It is the policy of the government to remove all objectionable encroachments (earmarked for specific purposes) and prevent new encroachments.
Chennai: A total of 2.05 lakh hectare or seven per cent of the government land, was under encroachment as of June 2017.
The efforts to evict encroachments did not yield significant results as total extent of land retrieved from encroachers during the five year period from 2011 to 2016 was only 5,302 hectare (9.8 percent) against 54,401 hectare under encroachment as of July 2011 in the eight sampled districts.
The report of the Comptroller and Auditor General of India, published in March 2017 revealed the above startling statistics in its significant findings of the audit.
The report said government and local bodies exercise the powers vested with them through Tamil Nadu Land Encroachment Act, 1905, and other statutes to prevent and evict encroachments on government lands and lands vested with local bodies.
It is the policy of the government to remove all objectionable encroachments (earmarked for specific purposes) and prevent new encroachments. The present performance audit on “Encroachments on Government Lands” revealed that the government and local bodies were not able to check this menace successfully, the report added.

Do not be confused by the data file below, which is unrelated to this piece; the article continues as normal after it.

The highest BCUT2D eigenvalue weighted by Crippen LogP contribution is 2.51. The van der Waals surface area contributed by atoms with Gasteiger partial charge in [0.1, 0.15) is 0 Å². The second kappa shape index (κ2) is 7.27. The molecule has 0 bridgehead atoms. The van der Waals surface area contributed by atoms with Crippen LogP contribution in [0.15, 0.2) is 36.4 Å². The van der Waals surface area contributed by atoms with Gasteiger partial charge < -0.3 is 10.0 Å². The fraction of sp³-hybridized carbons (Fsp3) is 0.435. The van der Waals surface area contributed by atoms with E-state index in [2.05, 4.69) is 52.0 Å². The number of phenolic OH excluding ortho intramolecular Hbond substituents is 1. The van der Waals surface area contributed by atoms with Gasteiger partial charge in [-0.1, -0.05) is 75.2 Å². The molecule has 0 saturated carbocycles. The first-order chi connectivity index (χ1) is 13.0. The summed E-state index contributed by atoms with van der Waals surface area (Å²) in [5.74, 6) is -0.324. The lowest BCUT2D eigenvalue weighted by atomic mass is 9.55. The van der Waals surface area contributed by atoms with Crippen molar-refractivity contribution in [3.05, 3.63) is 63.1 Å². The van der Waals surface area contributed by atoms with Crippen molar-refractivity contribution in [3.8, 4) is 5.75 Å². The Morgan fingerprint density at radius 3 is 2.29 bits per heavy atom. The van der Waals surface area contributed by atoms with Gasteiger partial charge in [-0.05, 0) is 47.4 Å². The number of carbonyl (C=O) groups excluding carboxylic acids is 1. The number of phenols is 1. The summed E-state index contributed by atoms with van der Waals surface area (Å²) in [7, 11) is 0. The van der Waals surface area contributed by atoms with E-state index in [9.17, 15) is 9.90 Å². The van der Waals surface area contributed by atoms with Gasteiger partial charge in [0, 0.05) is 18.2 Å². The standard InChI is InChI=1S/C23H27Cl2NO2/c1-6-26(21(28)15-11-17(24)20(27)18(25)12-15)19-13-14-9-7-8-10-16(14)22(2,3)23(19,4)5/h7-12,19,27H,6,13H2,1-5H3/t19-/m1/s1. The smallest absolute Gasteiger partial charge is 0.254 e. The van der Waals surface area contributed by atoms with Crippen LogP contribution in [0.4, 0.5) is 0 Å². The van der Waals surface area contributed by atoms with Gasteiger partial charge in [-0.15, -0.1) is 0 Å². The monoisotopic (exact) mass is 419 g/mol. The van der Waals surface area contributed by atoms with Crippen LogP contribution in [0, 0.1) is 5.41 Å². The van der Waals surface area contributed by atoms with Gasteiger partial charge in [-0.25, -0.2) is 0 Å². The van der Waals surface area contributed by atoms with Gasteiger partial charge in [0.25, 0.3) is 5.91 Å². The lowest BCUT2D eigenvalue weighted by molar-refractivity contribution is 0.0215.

In its finding, the report apart from the above statistics, said shortcomings in the enabling statutes and non-adherence to the established systems in management of government lands hampered the efforts to prevent and evict the encroachments.
The encroachment data was found to be unreliable due to non-booking of fresh 'B Memo', which serves as the first information from village administrative officer to the tahsildar for checking encroachments, the report added.
The findings further stated that rampant encroachment of road margins in Chennai, with an average of 3.4 incidences of encroachments per kilometer of road length, went largely unchecked due to inaction on the part of Greater Chennai Corporation. Encroachments on water bodies accounted for 49 percent of the total objectionable encroachments. Jurisdictional issues and lack of coordination between revenue and water resources departments contributed to the rise in encroachments on water bodies.
Instead of alienating or acquiring suitable land, several government agencies took recourse to encroaching water bodies and grazing lands for constructing public buildings. Systems put in place to monitor clearance of encroachments did not function as the high level committee at the state level did not meet after February 2010, the report added.